The thief of joy

My best friend has the most beautiful hair, is so well-respected, looks beautiful with minimal make up and always sounds so well-spoken and informed when she opens her mouth.

I spoke to one of my close friends today, who had her baby in November and her body looks better than mine – I want her body and her tan, and while we’re at it her outgoing personality and closet.

The Doctor I saw today has absolutely stunning lips, fillers of course, but I wish I could afford to have mine done.

This morning on Instagram I saw a girl post a #transformationtuesday post and I wished my body could look like hers. Oh, and so by the way, she has like 4 000 followers, and I’m not even on 500 yet? And she has sponsorships for her hair (extensions) and nails – like???

This is what I have been exposed to between the hours of 07h00 and 13h00. In just six hours I have compared myself to (at least) four different people and have completely disregarded my own strengths, ignored what makes me beautiful and special and display absolute ingratitude for everything I do have. It’s like being given a gift and complaining about the fact that you would have rather wanted something else or something more.

Uuuuh…I’m glad I’m not God, because I would take that gift back at the drop of the first complaint or comparison.

I’m not beautiful like you, I’m beautiful like me

In today’s society we are surrounded by everyone posting highlight reels on their social media.

I for one am not going to post an unedited, unfiltered, make-up free photo of myself on my Facebook or Instagram, and I can promise you 99% of people won’t either (and the people who do are rich celebrities and they couldn’t care less – they have money).

People tend to not describe their fears, latest disappointments or failures on Instagram and neither will they be disclosing their hopes or dreams for fear of judgment. Instagram (or Facebook) isn’t a goal list (and no, sipping cocktails on a beach is not the #goals I’m referring to); it’s a mood board, a “best version of my life that has been edited and tweaked to perfection” – not a behind-the-scenes, let’s get real about what I actually look like, or have, or don’t have.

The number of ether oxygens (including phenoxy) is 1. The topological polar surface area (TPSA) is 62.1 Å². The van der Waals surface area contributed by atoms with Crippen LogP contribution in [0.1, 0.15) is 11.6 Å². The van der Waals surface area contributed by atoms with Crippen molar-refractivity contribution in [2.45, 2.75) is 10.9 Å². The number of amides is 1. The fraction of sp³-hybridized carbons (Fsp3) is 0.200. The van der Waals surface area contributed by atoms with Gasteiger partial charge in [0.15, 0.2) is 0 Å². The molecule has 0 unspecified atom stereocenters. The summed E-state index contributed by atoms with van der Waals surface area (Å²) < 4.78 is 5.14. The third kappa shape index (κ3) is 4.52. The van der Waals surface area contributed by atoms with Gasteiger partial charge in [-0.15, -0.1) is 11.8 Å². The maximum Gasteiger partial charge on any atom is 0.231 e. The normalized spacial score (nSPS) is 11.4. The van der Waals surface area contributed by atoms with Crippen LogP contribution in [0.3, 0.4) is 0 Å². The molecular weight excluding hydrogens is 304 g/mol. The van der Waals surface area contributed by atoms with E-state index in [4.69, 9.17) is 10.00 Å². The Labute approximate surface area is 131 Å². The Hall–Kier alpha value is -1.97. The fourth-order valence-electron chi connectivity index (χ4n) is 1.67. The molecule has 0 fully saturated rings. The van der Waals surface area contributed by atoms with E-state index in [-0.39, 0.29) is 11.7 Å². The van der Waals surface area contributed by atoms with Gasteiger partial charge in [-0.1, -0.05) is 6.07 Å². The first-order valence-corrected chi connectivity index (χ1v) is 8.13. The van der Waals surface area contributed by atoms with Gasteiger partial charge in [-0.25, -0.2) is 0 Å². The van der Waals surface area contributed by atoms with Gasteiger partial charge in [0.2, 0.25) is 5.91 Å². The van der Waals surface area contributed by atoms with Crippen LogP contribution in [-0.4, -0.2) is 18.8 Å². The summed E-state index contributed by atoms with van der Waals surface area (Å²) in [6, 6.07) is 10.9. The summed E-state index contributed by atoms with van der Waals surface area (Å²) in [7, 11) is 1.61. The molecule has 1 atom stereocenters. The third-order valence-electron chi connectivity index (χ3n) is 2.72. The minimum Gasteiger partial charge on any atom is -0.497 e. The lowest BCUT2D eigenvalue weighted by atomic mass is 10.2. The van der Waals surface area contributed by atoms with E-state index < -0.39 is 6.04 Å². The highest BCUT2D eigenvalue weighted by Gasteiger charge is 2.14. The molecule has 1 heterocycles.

Yet, on a daily basis I compare my barefaced, need to go to the hairdresser, bloated self with the pretty version of that one girl who is constantly wearing Forever New dresses and who has her hair picture perfect the whole freaking time. (Who even takes her photos? Or does she have a photo shoot day once a month with ten different outfits and randomly post them to seem like she looks that way everyday? No one looks that good all the time, do they?) I went completely off topic there, apologies; but we have grown so accustomed to seeing the best versions of other people and their lives posted all over social media, and then comparing that picture with the us we know we are on our average or bad days.

 

“Humans are thought to possess a fundamental drive to compare themselves with others, which serves a variety of functions such as self-evaluation, inspiration and regulating your emotions and well-being. Upward social comparison happens when we compare ourselves to someone thought to be superior to us, whereas, downward comparison occurs when we compare ourselves to someone who may be inferior or have negative characteristics. Upward social comparison is healthy when it inspires us, but can, more often than not, lead to feelings of inadequacy. Comparison is the thief of joy.”

Learn to admire someone else’s beauty without questioning your own

Most of us need to walk the path of appreciating what other people have, or have to offer, without it being a reflection on what we lack or where we differ. When you get to a stage where you feel overwhelmed, I urge you to put down your phone or the magazine and possibly take a (social) media fast for a day or two, a week, a month, or even 40 days? Spend that time identifying what makes you you, what makes you beautiful, what attracts people to you. Make a list of things to be grateful for and focus on that.

It’s necessary to look for the beauty in others, but I urge you to look for the beauty in yourself. The unfiltered, unedited, unhashtagged you.

Find beauty in the ordinary…

 

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